Urban life, architecture, sustainability
With its bridges and squares on the harbour front in Copenhagen, BLOX enhances the city space with another chapter in the evolution of the Port of Copenhagen from an industrial dockland to a harbour for people. A harbour at which locals and visitors can meet and enjoy life by the water. BLOX has transformed a previously deserted part of Copenhagen into a lively urban space and meeting point for everyone. The new Lille Langebro establishes good connections for cyclists and pedestrians. BLOX makes space for urban life.
BLOX is a national and international gathering place that engages people in architecture, design and sustainable urban development. We nurture this engagement through exhibitions, events, business development and new partnerships. The doors are open for everyone who wants to experience, sense and understand life in cities, and for everyone who wants to take part in professional networks and deep specialist environments to develop the sustainable cities of the future.
BLOX is financed by the philanthropic association Realdania, and it was designed by the internationally recognised Dutch architects: OMA. Massive blocks, hence the name BLOX, have been stacked and staggered to create a building that stimulates all the senses. It is an iconic, transparent and inspirational house with prospects everywhere, up towards the oldest parts of the city, down towards the water and out towards the harbour entrance.
A city in constant development
The Bryghus site
The story of the Bryghus site, on which BLOX is built, is the story of a city in constant development, not least the busy industrial harbour.
The Bryghus site is located on the Frederiksholm islet, a central part of Copenhagen that is separated from the Slotsholmen islet by Frederiksholms Kanal. Frederiksholm did not exist prior to the 1660s and was created gradually through reclamation in the harbour.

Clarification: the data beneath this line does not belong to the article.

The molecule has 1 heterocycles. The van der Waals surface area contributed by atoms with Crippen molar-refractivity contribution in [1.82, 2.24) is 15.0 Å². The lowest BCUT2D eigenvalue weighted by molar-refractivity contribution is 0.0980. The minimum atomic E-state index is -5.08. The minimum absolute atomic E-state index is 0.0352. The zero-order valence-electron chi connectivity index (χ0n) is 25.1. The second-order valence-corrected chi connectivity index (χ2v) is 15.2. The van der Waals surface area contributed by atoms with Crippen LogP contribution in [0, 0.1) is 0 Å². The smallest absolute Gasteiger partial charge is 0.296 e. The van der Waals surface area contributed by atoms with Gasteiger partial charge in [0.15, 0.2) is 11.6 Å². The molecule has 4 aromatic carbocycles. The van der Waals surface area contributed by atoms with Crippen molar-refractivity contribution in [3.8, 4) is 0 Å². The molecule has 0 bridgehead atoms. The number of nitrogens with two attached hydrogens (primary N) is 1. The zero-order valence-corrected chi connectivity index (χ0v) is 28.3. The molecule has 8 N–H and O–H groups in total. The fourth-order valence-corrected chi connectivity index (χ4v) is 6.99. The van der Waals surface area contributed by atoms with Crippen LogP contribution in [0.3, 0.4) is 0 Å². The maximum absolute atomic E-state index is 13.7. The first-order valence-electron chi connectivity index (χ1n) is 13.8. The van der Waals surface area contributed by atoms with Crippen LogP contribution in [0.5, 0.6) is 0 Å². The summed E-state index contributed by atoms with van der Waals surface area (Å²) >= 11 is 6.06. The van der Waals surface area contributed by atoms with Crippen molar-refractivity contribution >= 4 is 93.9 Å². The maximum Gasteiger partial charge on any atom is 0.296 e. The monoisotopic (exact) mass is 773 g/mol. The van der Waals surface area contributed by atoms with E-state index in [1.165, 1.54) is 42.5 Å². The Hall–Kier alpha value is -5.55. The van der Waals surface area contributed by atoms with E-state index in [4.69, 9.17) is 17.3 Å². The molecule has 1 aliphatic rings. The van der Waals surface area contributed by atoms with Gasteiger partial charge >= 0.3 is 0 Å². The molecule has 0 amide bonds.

The original building on the site from 1772 was the royal brewhouse, Kongens Bryghus, which lends its name to the nearby street Bryghusgade and the Bryghusbroen bridge. By the 1870s, rapid industrial development had turned Bryghuset into an actual industrial facility.
Under King Christian IV, many embankments and fortifications were built around central Copenhagen, including the western embankment Vestvolden, which was levelled in 1873, turning Vester Voldgade into one of Copenhagen’s most important arteries. Some years later, in 1906, the Royal Library was built. By now, the brewhouse was rather run down, and production here was discontinued in 1923.
In 1941 the first architectural competition for the Bryghus site was held. Among the programme requirements, the new structure had to ‘be worthy of the site’ and – as today – should preferably contain functions that were in the city’s general interest and benefited large segments of the population. The competition failed to yield a winning project, however, as none of the proposals were found suitable by the panel of judges.
In October 1960 the remaining buildings on the Bryghus site burned down. For the following 50 years, the site served as a temporary playground and car park.
In 1994 the Ørestad Development Corporation took over the site, and in 2005 Realdania’s subsidiary Realdania By & Byg bought the plot with the intention of creating a new building and a city square of high architectural quality in order to improve the area and help tie the city and the harbour together.
In 2006 the overall vision for the project was articulated. The architect was selected in an international interview competition based on prior invitation. Five offices were invited to an interview, and among them the Dutch firm OMA was selected. The groundbreaking took place in May 2013.
The full story
The Book about BLOX
This is the story of BLOX. Of the history, the vision, the process and about how BLOX rounds off the development of Copenhagen’s Inner Harbour – from former industrial port to a port for people. A story told by stakeholders who, each in their way, have helped make BLOX possible.